Few authors deftly create characters as deeply human and mesmerizingly real as Haruki Murakami. Whether sketching biographies of quake victims in After the Quake, or capturing the derailment of a man's life in Colorless Tsukuru Tazaki and His Years of Pilgrimage, he is an undisputed master of his craft. In his latest collection of short stories, Men Without Women, Murakami transports us into the lives of lonely men suffering heartbreak and self-inflicted isolation. So genuine are these characters and their problems that we forget they are not long-lost uncles we have yet to meet. While all eight stories are beautifully poignant, two are stand-outs. In "Scheherazade," Murakami paints an unpredictably tender relationship between a man under house arrest (readers assume) and his appointed caretaker.
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We live in exciting times. Ten years since the last J.R.R. Tolkien book was released (Children of Hurin), fans finally can get their hands on the latest installment: Beren and Lúthien, a chronological version of a love story that Tolkien peppers throughout some of his other works. For the non-Tolkien fans reading this, let me catch you up: J.R.R. Tolkien is dead (as of 1973). His son, Christopher Tolkien, acting as the world's foremost Tolkien scholar, has studied and compiled various drafts his father left. The 12-volume History of Middle-earth (known as "HOME" to fans) is perhaps the best example of this. Beren and Lúthien are two halves of a legendary love story and part of the world's lore. But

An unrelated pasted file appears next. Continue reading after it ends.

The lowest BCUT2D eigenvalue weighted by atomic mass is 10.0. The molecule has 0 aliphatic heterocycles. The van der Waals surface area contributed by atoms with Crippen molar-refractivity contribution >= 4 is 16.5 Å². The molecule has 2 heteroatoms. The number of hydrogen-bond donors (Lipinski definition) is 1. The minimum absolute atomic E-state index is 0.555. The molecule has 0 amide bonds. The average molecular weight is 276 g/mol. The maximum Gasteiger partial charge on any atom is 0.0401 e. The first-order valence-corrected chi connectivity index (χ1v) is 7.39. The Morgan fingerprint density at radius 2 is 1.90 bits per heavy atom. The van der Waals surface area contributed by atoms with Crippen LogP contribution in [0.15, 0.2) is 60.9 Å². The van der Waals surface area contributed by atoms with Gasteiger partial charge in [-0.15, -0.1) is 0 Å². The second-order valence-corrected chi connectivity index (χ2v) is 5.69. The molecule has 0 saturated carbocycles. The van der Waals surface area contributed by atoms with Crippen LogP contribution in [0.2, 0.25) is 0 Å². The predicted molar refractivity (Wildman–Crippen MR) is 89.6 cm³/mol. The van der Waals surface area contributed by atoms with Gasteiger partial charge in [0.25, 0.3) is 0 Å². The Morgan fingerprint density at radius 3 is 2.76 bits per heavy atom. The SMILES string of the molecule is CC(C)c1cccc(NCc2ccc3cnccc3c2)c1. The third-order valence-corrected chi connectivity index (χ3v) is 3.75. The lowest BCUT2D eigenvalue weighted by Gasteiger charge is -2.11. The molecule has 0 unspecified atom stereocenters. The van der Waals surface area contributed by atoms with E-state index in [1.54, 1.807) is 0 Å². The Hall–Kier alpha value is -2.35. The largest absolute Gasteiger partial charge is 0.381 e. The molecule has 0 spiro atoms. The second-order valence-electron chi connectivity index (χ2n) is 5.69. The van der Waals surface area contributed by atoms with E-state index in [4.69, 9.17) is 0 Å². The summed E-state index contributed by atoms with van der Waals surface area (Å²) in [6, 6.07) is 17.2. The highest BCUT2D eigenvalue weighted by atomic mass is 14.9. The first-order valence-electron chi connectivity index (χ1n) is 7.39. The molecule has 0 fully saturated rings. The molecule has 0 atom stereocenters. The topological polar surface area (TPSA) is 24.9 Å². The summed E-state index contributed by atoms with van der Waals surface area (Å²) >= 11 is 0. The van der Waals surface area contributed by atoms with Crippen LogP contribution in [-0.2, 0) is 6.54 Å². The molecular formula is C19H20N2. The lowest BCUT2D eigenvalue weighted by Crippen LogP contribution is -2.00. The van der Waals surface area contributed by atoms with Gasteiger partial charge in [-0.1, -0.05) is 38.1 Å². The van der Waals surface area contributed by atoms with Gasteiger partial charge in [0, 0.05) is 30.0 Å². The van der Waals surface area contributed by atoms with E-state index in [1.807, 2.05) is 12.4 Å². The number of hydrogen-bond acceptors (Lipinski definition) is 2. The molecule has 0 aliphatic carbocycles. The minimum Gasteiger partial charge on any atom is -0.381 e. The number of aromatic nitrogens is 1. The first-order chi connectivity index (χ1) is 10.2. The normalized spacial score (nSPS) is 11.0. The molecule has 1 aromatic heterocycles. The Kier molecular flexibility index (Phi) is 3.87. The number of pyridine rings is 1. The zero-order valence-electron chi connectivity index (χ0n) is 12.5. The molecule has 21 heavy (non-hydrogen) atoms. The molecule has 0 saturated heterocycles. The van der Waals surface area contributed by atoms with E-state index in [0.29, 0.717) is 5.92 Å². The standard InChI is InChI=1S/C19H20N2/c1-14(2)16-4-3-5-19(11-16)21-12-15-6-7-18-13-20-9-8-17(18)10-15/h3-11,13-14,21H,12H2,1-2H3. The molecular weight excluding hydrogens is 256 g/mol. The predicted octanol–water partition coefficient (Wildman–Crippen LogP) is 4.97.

If you devoured a lot of pop culture over the last decade, you might wonder what Chuck Klosterman's latest volume, Chuck Klosterman X: A Highly Specific, Defiantly Incomplete History of the Early 21st Century, has to offer. My answer to this: perspective. In this collection of 38 essays culled from his work in publications like Esquire and Grantland, Klosterman analyzes various facets of pop culture ranging from zombies to Miley Cyrus, from Mountain Dew to Lou Reed. He explains, "Consumed in aggregate, this omnibus equates to a short book about music, a short book about sports, and a short book about everything else that could possibly exist." Disconnected as these subjects may seem, they are all filtered through Klosterman's unique voice. He's the anti-critic.
Let me start off by saying that the entirety of my basketball knowledge comes from Space Jam, so this is not a typical read for me. But I like trying new things, expanding my horizons, and so I thought: why not? And I'm glad I did, or else I wouldn't know what happens when a 7.5'-tall black basketball player and budding political activist meets a white Midwestern coach 37 years his senior in racially-charged 1967? For Kareem Abdul-Jabbar and Coach John Wooden, this odd couple relationship becomes a memorable mentorship turned friendship. Set largely during his college years at UCLA, Coach Wooden and Me: Our 50-Year Friendship On and Off the Court, by Kareem Abdul-Jabbar, is a touching tribute to Kareem's friendship with "Coach.
What happens when the idols are no longer active and the idol worshippers are all dead? This is the conversation while driving home from seeing The Pixies at The House of Blues in Boston. Take Bob Mould of Hüsker Dü and Sugar. He may still be an idol of 80s alternative rockers, but how much longer will that subculture exist? In a short time, the college radio jockeys of the mid-80s will be dead. Who will remember Bob Mould and worship his contributions, his influence? Niche music bloggers and a handful musicphiles, sure, but the mainstream has forgotten. In the context of religion, perhaps the death of worshippers portends the death of the god, or gods, too. Gods like being worshipped. It is how they derive